The initial questions in the survey focused on methods of dispensing, disposing, and accounting for CS at the principal anesthetizing site in their primary teaching hospital. The second series of questions asked about resident/fellow or faculty members who had abused drugs. The residents/fellows were working between July 1990 and July 1996, and faculty were defined as attending physicians present between July 1990 and June 1997. All residents were accounted for only once between 1990 and 1996, whether they completed residency or not. Subsequent questions asked about the degree of formalized departmental education on drug abuse. The final part of the survey asked for the chair’s opinion on issues relating to drug abuse.
The surveys were hand-scored, and the data were compiled and analyzed with Systat. Continuous variables were described with means ± sd, and categorical variables were described with frequencies and percentages. Comparisons between actual practice and opinions about practice were made by using Student’s t-tests in the case of continuous variables and by using Fisher’s exact tests in the case of categorical variables. For all analyses, the criterion for statistical significance was two-sided P < 0.05.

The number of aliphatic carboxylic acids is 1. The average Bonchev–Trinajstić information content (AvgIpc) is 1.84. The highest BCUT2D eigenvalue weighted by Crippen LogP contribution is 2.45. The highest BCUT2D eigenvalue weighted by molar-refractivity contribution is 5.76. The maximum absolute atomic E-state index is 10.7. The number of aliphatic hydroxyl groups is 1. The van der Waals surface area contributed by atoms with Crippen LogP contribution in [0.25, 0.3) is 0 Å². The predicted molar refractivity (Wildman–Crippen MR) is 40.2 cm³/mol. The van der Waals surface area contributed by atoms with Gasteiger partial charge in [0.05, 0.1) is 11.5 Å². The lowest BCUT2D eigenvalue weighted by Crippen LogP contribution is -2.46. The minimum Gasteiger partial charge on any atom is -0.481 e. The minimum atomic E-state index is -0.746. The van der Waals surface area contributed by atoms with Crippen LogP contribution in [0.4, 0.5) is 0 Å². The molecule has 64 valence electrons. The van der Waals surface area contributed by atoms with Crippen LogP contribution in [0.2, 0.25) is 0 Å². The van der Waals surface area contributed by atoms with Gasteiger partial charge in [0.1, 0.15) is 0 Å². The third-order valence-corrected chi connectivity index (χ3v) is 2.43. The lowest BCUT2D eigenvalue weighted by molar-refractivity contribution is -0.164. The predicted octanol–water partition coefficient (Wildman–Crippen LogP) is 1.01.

Of the 133 programs surveyed, 123 surveys were received, for a response rate of 93%. Some questionnaires were incomplete, resulting in varying response rates for individual questions. The minimum response rate for any individual question was 118 (96%) of the surveys received.
A total of 167 anesthesiologists (both residents and faculty) were listed by the 123 respondents as having CS drug abuse issues. There were 133 of 8111 residents and 34 of 3555 faculty members with reported CS abuse issues. Thus, the incidence of known drug abuse was 1.0% among faculty members and 1.6% among residents over the period of the study. Fentanyl was the CS most often abused. Other drugs included ketamine and thiopental. Table 1 lists the OR drugs reported as being abused. Thirty individuals (18%) died or nearly died (required resuscitation) before any substance abuse was suspected. When department chairs were asked to compare the current incidence of drug abuse in academic programs with that existing in 1990, 62% believed that no changed had occurred, 12% believed that the incidence had increased, and 26% believed that the incidence had decreased.
The number of hours of formal education regarding drug abuse had increased in 47% of programs. For 69% of programs, this education was mandatory; partners of residents or faculty were invited in 61% of cases. There were no differences in the level of education (and regulation) between programs who reported no CS abuse cases and those who reported at least one (all P > 0.10). Despite two-thirds of the programs offering drug abuse training for faculty and residents, little more than half (55%) of the department chairs thought that increasing the number of hours of formal education would decrease the incidence. As one might expect, programs whose chairs believed that education was effective had more hours of drug abuse training for faculty (2.0 ± 1.6 h versus 1.4 ± 1.6 h;P < 0.05).